17. Garvey W.T., Mechanick J.I., Brett E.M., Garber A.J., Hurley D.L., Jastreboff A.M., Nadolsky K., Pessah-Pollack R., Plodkowski R. American Association of Clinical Endocrinologists (AACE) and American College of Endocrinology (ACE) Comprehensive Clinical Practice Guidelines for Medical Care of Patients with Obesity. Endocrine Practice: official journal of the American College of Endocrinology and the American Association of Clinical Endocrinologists 2016; 22 Suppl 3: 1-203. [PubMed] 
  18. National Institute of Health (NIH). The practical guide to the identification, evaluation and treatment of overweight and obesity in adults. National Heart Lung and Blood Institute Guidelines 2000: 1-94. 
  19. Apovian C.M., Aronne L.J., Bessesen D.H., McDonnell M.E., Murad M.H., Pagotto U., Ryan D.H., Still C.D., Endocrine S. Pharmacological Management of Obesity: An Endocrine Society Clinical Practice Guideline. The Journal of Clinical Endocrinology and Metabolism. 2015 ; 100(2) : 342-62. [PubMed] 
  20. Korner J., Aronne L.J. The emerging science of body weight regulation and its impact on obesity treatment. The Journal of Clinical Investigation. 2003 ; 111(5) : 565-70. [Free PMC Article] [PubMed] of orlistat as an adjunct to lifestyle changes for the prevention of type 2 diabetes in obese patients. Diabetes Care 2004; 27(1): 155-61. [PubMed]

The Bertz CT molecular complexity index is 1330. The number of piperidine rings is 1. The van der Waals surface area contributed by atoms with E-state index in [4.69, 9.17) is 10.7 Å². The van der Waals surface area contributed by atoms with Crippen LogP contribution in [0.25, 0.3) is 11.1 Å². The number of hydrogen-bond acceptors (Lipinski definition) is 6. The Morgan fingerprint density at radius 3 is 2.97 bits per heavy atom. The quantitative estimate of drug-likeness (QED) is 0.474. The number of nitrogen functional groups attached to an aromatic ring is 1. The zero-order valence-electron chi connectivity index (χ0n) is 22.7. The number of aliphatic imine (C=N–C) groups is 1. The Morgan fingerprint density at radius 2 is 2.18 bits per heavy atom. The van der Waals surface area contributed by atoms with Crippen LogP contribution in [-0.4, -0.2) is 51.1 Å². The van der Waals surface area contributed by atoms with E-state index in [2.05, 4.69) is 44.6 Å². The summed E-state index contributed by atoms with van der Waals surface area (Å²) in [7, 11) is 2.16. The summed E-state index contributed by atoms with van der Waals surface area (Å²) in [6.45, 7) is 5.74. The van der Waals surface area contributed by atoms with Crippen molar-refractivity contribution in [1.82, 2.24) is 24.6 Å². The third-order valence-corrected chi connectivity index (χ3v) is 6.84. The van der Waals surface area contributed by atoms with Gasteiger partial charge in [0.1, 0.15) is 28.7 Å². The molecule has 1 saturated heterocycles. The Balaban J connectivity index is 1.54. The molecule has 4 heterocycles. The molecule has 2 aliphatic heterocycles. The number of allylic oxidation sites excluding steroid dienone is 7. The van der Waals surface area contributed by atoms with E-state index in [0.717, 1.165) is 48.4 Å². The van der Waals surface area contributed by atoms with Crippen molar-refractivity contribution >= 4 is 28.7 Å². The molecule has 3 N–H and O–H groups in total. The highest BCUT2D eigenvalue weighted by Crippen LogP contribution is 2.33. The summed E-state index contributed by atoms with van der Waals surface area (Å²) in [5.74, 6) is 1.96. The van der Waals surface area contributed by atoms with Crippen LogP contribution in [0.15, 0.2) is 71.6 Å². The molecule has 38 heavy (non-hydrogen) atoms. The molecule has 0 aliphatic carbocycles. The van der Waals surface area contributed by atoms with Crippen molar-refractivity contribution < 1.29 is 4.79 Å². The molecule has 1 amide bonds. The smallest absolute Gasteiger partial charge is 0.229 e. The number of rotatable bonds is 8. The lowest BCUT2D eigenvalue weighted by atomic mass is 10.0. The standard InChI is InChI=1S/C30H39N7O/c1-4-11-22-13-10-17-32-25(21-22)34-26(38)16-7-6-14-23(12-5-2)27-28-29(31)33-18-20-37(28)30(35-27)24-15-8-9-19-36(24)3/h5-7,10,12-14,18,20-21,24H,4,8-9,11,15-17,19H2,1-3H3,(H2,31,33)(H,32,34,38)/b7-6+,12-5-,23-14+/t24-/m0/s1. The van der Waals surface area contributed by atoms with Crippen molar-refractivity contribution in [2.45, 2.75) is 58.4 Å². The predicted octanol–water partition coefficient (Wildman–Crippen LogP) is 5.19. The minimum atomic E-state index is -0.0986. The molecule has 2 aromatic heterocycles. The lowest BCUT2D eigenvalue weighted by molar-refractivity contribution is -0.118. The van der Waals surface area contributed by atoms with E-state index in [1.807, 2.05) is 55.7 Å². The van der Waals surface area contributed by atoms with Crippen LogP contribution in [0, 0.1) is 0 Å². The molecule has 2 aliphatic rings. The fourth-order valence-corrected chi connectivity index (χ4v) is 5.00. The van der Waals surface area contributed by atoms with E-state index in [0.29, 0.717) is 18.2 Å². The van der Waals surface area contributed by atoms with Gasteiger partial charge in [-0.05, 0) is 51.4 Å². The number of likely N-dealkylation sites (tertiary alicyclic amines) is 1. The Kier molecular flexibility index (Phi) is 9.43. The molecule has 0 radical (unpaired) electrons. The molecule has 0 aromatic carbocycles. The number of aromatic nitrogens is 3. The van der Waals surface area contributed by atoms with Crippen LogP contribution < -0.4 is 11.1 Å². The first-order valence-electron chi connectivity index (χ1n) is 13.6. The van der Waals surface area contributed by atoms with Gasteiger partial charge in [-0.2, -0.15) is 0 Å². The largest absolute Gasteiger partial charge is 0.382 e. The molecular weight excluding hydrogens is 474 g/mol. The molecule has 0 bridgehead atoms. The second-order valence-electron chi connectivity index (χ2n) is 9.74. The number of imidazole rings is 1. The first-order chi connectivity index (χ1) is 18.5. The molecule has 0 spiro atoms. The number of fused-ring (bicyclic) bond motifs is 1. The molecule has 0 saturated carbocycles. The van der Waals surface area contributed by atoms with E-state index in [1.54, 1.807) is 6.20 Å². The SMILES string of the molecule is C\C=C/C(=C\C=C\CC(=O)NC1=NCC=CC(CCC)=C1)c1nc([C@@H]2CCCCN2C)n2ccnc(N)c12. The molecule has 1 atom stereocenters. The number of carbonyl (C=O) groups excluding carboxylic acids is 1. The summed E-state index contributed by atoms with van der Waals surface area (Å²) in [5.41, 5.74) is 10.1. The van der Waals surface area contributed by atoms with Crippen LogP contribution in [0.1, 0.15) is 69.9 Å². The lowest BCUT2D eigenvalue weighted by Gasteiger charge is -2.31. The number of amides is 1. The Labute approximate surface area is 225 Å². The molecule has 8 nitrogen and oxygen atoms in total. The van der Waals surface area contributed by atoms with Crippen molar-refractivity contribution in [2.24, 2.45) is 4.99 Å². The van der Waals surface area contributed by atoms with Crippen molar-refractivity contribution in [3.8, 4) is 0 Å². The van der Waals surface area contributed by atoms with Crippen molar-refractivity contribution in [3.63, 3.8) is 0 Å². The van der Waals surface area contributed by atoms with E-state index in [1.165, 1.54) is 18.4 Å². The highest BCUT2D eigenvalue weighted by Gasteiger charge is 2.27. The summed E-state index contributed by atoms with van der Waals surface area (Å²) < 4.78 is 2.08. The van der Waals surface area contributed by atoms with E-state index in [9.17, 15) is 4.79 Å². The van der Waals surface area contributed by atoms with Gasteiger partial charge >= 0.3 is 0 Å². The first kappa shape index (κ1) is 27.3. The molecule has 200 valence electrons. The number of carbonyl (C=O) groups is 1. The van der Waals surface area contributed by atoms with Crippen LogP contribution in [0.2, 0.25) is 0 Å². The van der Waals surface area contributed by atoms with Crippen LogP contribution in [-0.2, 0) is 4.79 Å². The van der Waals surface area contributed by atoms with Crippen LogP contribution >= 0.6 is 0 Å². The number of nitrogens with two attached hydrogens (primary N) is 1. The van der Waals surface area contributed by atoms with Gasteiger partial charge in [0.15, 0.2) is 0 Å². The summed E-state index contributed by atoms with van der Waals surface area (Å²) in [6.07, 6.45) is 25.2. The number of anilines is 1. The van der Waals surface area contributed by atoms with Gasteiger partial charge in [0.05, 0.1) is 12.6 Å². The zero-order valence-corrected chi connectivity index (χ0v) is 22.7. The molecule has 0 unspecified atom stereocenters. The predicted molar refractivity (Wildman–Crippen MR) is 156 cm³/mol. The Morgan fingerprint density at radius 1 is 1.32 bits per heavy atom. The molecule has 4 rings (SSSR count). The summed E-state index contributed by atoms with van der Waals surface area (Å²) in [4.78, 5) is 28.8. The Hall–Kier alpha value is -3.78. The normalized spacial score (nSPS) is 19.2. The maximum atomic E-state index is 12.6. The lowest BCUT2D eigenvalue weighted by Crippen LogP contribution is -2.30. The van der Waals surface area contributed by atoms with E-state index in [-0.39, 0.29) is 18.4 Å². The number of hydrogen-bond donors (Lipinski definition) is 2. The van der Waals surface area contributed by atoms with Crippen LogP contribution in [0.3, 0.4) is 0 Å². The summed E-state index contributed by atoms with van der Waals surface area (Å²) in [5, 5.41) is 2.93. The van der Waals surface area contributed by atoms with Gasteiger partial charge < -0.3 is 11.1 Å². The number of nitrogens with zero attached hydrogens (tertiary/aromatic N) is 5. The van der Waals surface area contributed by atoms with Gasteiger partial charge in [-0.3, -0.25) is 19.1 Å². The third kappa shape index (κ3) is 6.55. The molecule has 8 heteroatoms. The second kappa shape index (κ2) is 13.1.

21. Lowe M.R. Self-regulation of energy intake in the prevention and treatment of obesity: is it feasible? Obes. Res. 2003; 11 Suppl: 44S-59S. [PubMed] 
  22. Sumithran P., Prendergast L.A., Delbridge E., Purcell K., Shulkes A., Kriketos A., Proietto J. Long-term persistence of hormonal adaptations to weight loss. N. Engl. J. Med. 2011; 365(17): 1597-1604. [PubMed] 
  23. Fothergill E., Guo J., Howard L., Kerns J.C., Knuth N.D., Brychta R., Chen K.Y., Skarulis M.C., Walter M., Walter P.J., Hall K.D. Persistent metabolic adaptation 6 years after "The Biggest Loser" competition. Obesity (Silver Spring, Md). 2016 ; 24(8) : 1612-9. [Free article PMC] [PubMed] 
  24. Torgerson J.S., Hauptman J., Boldrin M.N., Sjostrom L. XENical in the XENDOS (Prevention of Diabetes in Obese Subjects) study: a randomized trial of orlistat as an adjunct to lifestyle changes for the prevention of type 2 diabetes in obese patients. Diabetes Care 2004; 27(1): 155-61. [PubMed] 
  25. Apovian C.M., Aronne L., Rubino D., Still C., Wyatt H., Burns C., Kim D., Dunayevich E. C-IS Group. A phase 3 randomized trial of naltrexone SR/bupropion SR on weight and obesity risk factors (COR- II). Obesity (Silver Spring, Md). 2013 ; 21(5) : 935-43. [Free PMC article] [PubMed]